Most countries tend to tighten their laws and regulations as they approach a FATF review, and again 6 months later once the FATF publishes its findings. The Australia review requires extension of AML regulation beyond the financial sector, better control of correspondent banking, more education and better implementation of controls by smaller financial firms and stricter enforcement of penalties for deficient controls. The pressure from the FATF is leading to greater cooperation between regulators and more standardized approaches internationally. There is also more linkage to other areas of regulation, with an increased focus on tax evasion closely linked to the FATCA and GATCA initiatives that our earlier commentary discussed. We can also see the effect of terrorist events in Europe leading to more focus on terrorist funding at top government level, with a ripple effect likely in this region in months to come.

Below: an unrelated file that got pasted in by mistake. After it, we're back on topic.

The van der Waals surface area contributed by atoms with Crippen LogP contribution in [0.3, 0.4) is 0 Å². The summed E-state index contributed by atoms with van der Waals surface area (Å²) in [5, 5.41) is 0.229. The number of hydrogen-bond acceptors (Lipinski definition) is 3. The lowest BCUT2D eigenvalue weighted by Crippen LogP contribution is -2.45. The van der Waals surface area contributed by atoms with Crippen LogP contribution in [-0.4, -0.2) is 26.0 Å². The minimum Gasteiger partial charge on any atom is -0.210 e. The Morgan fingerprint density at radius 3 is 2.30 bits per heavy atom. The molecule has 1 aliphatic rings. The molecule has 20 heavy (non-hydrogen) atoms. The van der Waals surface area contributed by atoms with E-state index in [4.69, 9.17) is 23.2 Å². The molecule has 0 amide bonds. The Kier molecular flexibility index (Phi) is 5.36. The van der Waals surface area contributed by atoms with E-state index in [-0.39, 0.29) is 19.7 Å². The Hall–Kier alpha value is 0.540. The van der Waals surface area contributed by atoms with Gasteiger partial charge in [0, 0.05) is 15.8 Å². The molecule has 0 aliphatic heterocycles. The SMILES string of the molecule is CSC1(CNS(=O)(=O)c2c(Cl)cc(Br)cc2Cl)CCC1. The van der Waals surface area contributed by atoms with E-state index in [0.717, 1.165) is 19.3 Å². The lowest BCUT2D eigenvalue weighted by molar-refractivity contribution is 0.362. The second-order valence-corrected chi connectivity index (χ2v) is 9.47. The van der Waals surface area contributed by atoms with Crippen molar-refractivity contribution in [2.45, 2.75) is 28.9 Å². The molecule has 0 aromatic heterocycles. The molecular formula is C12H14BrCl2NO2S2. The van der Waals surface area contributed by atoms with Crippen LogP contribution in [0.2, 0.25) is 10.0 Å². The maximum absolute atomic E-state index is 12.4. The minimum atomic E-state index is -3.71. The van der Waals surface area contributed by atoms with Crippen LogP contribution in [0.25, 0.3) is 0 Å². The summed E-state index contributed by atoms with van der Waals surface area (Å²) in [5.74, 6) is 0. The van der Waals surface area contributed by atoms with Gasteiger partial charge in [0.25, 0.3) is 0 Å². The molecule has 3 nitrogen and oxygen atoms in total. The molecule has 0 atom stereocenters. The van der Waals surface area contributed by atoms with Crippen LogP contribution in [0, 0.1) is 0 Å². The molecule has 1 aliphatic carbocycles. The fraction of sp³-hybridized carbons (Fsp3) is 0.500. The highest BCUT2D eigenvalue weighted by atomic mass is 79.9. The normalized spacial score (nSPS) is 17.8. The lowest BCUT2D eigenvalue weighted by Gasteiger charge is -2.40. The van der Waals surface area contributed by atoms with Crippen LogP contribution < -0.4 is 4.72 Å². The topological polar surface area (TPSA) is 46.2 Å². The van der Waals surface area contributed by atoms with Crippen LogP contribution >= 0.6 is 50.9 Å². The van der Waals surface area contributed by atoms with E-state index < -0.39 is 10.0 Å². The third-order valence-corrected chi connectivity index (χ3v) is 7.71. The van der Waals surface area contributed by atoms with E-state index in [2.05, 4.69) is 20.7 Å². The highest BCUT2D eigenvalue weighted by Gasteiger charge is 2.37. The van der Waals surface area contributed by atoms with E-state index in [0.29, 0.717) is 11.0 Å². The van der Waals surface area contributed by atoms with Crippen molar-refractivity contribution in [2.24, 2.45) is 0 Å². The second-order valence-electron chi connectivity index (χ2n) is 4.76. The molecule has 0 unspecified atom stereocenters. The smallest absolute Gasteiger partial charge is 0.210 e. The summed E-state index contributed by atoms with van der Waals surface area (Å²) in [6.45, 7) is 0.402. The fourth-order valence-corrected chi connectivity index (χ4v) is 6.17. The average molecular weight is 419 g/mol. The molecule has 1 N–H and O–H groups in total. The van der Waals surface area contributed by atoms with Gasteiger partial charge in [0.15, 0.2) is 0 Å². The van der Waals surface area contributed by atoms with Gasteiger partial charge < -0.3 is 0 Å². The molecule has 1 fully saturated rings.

We stress that automated systems are not a silver bullet solution, they need to be integrated with manual processes and procedures. An automated system cannot detect unusual eye movement or expansive hand movements during the KYC questioning and they cannot perform the extensive background checking that may need to be completed in high risk situations.

Staff need to be trained to spot potential issues and to perform these checks, and training should include the boards of directors to ensure their commitment to compliance. Financial firms must also test their AML/CTF practices through unannounced audit review. Risk can never eliminate completely and money will continue to be laundered, but the best defense is a rigorous application of best practice.